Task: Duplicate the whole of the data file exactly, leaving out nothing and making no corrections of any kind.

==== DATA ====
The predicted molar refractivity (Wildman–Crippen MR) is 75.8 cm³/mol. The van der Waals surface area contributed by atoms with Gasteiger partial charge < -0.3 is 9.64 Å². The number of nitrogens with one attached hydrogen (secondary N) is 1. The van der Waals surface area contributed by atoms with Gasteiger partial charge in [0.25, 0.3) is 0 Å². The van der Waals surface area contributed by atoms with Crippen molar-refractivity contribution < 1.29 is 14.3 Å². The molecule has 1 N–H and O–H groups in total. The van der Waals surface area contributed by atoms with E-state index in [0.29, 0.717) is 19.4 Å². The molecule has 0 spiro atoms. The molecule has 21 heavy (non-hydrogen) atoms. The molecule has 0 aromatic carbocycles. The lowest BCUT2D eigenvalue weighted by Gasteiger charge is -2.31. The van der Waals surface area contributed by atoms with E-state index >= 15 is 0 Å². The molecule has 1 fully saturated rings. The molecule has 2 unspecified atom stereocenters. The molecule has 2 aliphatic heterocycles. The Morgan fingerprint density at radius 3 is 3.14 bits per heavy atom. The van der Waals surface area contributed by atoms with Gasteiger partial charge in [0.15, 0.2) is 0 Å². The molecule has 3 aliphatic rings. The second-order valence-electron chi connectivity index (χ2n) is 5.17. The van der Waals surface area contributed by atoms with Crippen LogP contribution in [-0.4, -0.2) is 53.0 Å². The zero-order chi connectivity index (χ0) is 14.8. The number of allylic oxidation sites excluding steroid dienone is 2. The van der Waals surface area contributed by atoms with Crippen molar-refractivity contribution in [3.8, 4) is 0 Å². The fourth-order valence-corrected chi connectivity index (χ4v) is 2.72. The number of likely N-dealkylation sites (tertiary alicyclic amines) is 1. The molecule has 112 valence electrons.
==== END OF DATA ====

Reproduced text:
The predicted molar refractivity (Wildman–Crippen MR) is 75.8 cm³/mol. The van der Waals surface area contributed by atoms with Gasteiger partial charge < -0.3 is 9.64 Å². The number of nitrogens with one attached hydrogen (secondary N) is 1. The van der Waals surface area contributed by atoms with Gasteiger partial charge in [0.25, 0.3) is 0 Å². The van der Waals surface area contributed by atoms with Crippen molar-refractivity contribution < 1.29 is 14.3 Å². The molecule has 1 N–H and O–H groups in total. The van der Waals surface area contributed by atoms with E-state index in [0.29, 0.717) is 19.4 Å². The molecule has 0 spiro atoms. The molecule has 21 heavy (non-hydrogen) atoms. The molecule has 0 aromatic carbocycles. The lowest BCUT2D eigenvalue weighted by Gasteiger charge is -2.31. The van der Waals surface area contributed by atoms with E-state index >= 15 is 0 Å². The molecule has 1 fully saturated rings. The molecule has 2 unspecified atom stereocenters. The molecule has 2 aliphatic heterocycles. The Morgan fingerprint density at radius 3 is 3.14 bits per heavy atom. The van der Waals surface area contributed by atoms with Gasteiger partial charge in [0.15, 0.2) is 0 Å². The molecule has 3 aliphatic rings. The second-order valence-electron chi connectivity index (χ2n) is 5.17. The van der Waals surface area contributed by atoms with Crippen LogP contribution in [-0.4, -0.2) is 53.0 Å². The zero-order chi connectivity index (χ0) is 14.8. The number of allylic oxidation sites excluding steroid dienone is 2. The van der Waals surface area contributed by atoms with Crippen molar-refractivity contribution in [3.8, 4) is 0 Å². The fourth-order valence-corrected chi connectivity index (χ4v) is 2.72. The number of likely N-dealkylation sites (tertiary alicyclic amines) is 1. The molecule has 112 valence electrons.